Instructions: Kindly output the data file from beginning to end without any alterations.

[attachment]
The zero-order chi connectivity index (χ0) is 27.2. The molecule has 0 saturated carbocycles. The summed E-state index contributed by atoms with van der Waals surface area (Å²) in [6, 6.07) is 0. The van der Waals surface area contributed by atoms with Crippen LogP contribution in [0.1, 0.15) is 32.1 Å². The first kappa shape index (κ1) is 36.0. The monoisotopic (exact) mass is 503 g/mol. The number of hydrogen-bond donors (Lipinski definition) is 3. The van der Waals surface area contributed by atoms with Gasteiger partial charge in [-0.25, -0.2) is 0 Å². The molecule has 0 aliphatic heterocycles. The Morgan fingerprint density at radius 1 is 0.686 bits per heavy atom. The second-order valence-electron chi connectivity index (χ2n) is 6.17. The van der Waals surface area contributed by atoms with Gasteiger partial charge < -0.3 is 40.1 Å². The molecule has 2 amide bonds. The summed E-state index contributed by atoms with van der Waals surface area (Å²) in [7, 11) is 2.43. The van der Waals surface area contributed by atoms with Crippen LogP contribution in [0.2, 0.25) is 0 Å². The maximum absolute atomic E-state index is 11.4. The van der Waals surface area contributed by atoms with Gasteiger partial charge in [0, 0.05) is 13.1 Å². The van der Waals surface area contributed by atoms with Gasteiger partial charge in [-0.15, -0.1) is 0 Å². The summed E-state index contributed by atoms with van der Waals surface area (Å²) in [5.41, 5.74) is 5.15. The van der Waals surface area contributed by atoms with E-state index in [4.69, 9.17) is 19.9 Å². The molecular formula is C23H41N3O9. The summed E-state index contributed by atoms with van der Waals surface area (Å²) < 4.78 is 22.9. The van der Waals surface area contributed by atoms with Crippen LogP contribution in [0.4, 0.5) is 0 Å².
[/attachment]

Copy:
The zero-order chi connectivity index (χ0) is 27.2. The molecule has 0 saturated carbocycles. The summed E-state index contributed by atoms with van der Waals surface area (Å²) in [6, 6.07) is 0. The van der Waals surface area contributed by atoms with Crippen LogP contribution in [0.1, 0.15) is 32.1 Å². The first kappa shape index (κ1) is 36.0. The monoisotopic (exact) mass is 503 g/mol. The number of hydrogen-bond donors (Lipinski definition) is 3. The van der Waals surface area contributed by atoms with Gasteiger partial charge in [-0.25, -0.2) is 0 Å². The molecule has 0 aliphatic heterocycles. The Morgan fingerprint density at radius 1 is 0.686 bits per heavy atom. The second-order valence-electron chi connectivity index (χ2n) is 6.17. The van der Waals surface area contributed by atoms with Gasteiger partial charge < -0.3 is 40.1 Å². The molecule has 2 amide bonds. The summed E-state index contributed by atoms with van der Waals surface area (Å²) in [7, 11) is 2.43. The van der Waals surface area contributed by atoms with Crippen LogP contribution in [0.2, 0.25) is 0 Å². The maximum absolute atomic E-state index is 11.4. The van der Waals surface area contributed by atoms with Gasteiger partial charge in [0, 0.05) is 13.1 Å². The van der Waals surface area contributed by atoms with Gasteiger partial charge in [-0.15, -0.1) is 0 Å². The summed E-state index contributed by atoms with van der Waals surface area (Å²) in [5.41, 5.74) is 5.15. The van der Waals surface area contributed by atoms with E-state index in [4.69, 9.17) is 19.9 Å². The molecular formula is C23H41N3O9. The summed E-state index contributed by atoms with van der Waals surface area (Å²) < 4.78 is 22.9. The van der Waals surface area contributed by atoms with Crippen LogP contribution in [0.4, 0.5) is 0 Å².